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2. Advocate for the city purchase of the privately held RMV lot in order to retain a part for a community garden, athletic field, or other community-oriented use. We recommend that the city acquire the RMV lot for the purposes of facilitating its subdivision, so that a portion of the lot can be converted to public green space, such as a community garden or athletic field, and the remainder into parcels for eco-friendly autobody shops or other uses consistent with the RR-M zone. The Southern part of the Lower Highlands has little public open space, with the exception of the baseball field at Lincoln Elementary School on Chelmsford just north of the Regional Retail zone. During our community meetings, residents expressed interest in the idea of dedicating some of the RMV space for recreational use or garden plots. As outlined at the end of this report, there is significant demand across Lowell for gardening space in particular. A non-profit program such as Keep Lowell Beautiful’s Community Greenhouse could allocate and manage the use of this space. Since the RMV is in a particularly low-lying area of the neighborhood, dedicating part of this site as an athletic field or community garden would have the added benefit of mitigating the impact of localized stormwater flooding. Encouraging landscape measures at the site to increase natural, permeable ground cover can prevent possible flooding of surrounding lots from stormwater runoff.

3. Lay the groundwork for larger communityoriented redevelopment of the site and surrounding parcels. The RMV lot sits at a site that has significant potential to undergo an important community-oriented redevelopment in the future. However, two issues restrict its potential.

several large lots, many without Chelmsford Street frontage, and none significantly large enough to catalyze a large scale development project (unless several parcels were acquired by a single developer). Therefore, we suggest creating incentives for investors to acquire multiple lots within the “RR” zone section of the area bounded by Chelmsford Street, the Lowell Connector, Plain Street and Short Street. Such incentives could take the form of a density or floor area ratio (FAR) bonus beyond what is otherwise allowed in the zone. To ensure community-oriented redevelopment, the density or FAR bonus provisions would also need to specify requirements for provision of public amenities at the site. Given the long-term nature of this scale of redevelopment and the fact that the needs of the surrounding neighborhood are likely to change once the Nottingham Mills redevelopment (a higher priority investment) takes place, additional community input should be sought at a future point about what specific community-oriented amenities would be most appropriate to stipulate.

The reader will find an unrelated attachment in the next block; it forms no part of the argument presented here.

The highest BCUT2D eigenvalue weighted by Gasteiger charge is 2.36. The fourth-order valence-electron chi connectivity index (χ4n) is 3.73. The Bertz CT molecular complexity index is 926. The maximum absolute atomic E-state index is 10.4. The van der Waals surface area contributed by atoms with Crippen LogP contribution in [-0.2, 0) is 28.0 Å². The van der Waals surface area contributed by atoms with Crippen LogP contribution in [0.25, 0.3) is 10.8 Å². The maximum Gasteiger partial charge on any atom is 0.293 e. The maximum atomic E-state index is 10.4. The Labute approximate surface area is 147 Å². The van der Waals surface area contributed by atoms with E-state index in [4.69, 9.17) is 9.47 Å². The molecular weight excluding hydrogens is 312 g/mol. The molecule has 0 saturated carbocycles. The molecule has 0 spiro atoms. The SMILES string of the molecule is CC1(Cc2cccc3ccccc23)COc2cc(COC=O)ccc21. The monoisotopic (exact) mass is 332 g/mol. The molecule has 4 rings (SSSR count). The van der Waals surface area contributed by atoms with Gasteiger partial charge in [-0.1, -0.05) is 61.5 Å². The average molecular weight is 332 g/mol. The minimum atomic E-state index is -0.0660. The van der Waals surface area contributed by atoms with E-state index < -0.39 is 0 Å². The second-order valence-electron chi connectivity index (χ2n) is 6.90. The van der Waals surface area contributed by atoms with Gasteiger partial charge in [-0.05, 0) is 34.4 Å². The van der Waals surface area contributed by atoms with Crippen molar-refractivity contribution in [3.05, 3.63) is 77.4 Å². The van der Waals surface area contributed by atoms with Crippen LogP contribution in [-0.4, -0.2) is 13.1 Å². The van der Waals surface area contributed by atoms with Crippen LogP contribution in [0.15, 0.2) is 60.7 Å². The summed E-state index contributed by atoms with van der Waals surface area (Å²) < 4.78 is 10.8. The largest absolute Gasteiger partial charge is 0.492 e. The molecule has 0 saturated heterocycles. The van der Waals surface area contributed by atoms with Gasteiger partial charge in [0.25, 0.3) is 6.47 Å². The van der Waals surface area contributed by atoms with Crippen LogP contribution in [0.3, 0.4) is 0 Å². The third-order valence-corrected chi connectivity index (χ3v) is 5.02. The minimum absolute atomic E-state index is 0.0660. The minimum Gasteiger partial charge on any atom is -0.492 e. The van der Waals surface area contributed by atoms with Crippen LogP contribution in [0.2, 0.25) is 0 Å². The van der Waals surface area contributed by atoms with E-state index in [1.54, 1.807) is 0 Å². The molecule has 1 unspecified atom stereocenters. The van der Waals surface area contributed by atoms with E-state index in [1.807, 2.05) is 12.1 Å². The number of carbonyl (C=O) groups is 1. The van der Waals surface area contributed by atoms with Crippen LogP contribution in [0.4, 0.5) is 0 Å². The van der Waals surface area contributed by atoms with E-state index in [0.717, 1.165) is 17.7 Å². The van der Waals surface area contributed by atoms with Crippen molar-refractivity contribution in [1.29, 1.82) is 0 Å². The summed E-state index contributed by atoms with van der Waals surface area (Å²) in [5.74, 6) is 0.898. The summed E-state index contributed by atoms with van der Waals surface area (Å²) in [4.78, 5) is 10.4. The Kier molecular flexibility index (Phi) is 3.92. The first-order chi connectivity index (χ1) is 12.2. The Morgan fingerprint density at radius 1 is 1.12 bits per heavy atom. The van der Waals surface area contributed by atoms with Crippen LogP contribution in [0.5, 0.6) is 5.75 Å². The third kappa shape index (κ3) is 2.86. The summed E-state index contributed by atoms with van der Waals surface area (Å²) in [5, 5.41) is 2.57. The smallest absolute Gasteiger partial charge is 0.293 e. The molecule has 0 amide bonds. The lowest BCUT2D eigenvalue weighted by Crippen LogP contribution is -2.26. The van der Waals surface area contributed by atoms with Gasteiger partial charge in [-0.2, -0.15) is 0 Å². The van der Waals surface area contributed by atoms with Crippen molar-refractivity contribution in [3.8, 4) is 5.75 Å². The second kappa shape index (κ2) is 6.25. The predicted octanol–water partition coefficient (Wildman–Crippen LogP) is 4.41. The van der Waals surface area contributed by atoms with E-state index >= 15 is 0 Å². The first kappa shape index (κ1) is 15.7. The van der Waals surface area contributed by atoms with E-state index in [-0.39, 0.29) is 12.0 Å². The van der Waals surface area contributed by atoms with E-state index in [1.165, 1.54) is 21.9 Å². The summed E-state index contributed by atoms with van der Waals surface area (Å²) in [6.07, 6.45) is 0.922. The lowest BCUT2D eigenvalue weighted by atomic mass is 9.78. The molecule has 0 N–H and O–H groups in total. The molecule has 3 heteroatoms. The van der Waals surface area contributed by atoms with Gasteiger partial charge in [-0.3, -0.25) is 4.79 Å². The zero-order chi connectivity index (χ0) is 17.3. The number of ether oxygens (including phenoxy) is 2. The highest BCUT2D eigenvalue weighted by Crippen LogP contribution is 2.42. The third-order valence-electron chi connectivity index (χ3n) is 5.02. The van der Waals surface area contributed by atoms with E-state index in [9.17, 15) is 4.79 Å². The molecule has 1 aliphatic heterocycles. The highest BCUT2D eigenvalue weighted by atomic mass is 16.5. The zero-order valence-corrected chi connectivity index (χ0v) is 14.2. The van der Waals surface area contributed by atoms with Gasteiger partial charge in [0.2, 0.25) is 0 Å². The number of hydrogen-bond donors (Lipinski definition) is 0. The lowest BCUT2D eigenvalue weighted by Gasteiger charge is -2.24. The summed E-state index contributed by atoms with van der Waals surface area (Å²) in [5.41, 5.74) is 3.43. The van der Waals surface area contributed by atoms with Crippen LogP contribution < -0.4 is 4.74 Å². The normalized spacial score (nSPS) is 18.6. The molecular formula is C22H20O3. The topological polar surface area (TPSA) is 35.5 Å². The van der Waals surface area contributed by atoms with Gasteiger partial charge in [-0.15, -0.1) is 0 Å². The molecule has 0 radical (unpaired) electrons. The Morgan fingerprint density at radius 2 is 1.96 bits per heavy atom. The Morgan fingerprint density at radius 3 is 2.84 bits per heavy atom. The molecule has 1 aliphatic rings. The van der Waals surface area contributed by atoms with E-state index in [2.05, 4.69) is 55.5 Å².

4. Inspire the community to develop design guidelines to create an appropriate and more unified urban form for Southern Chelmsford Street because it acts as a major gateway to the Lower Highlands. The lack of requirements pertaining to urban form for businesses with frontage along Chelmsford with the the continuity of neighboring residential areas and undermines Chelmsford’s role as a major gateway to Lowell. We therefore suggest, as part of a long term redevelopment strategy for the Southern Chelmsford Corridor, the development of design guidelines specifying urban form criteria such as smaller setbacks, more uniform architectural styles, etc.

First, the current lot configuration restricts the area’s development potential. The area currently contains NOTTINGHAM MILLS & RMV

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Lowell, MA neighborhood plan for the Lower Highlands  

In the Fall of 2009, a team of graduate students from the Massachusetts Institute of Technology’s Department of Urban Studies and Planning p...

Lowell, MA neighborhood plan for the Lower Highlands  

In the Fall of 2009, a team of graduate students from the Massachusetts Institute of Technology’s Department of Urban Studies and Planning p...

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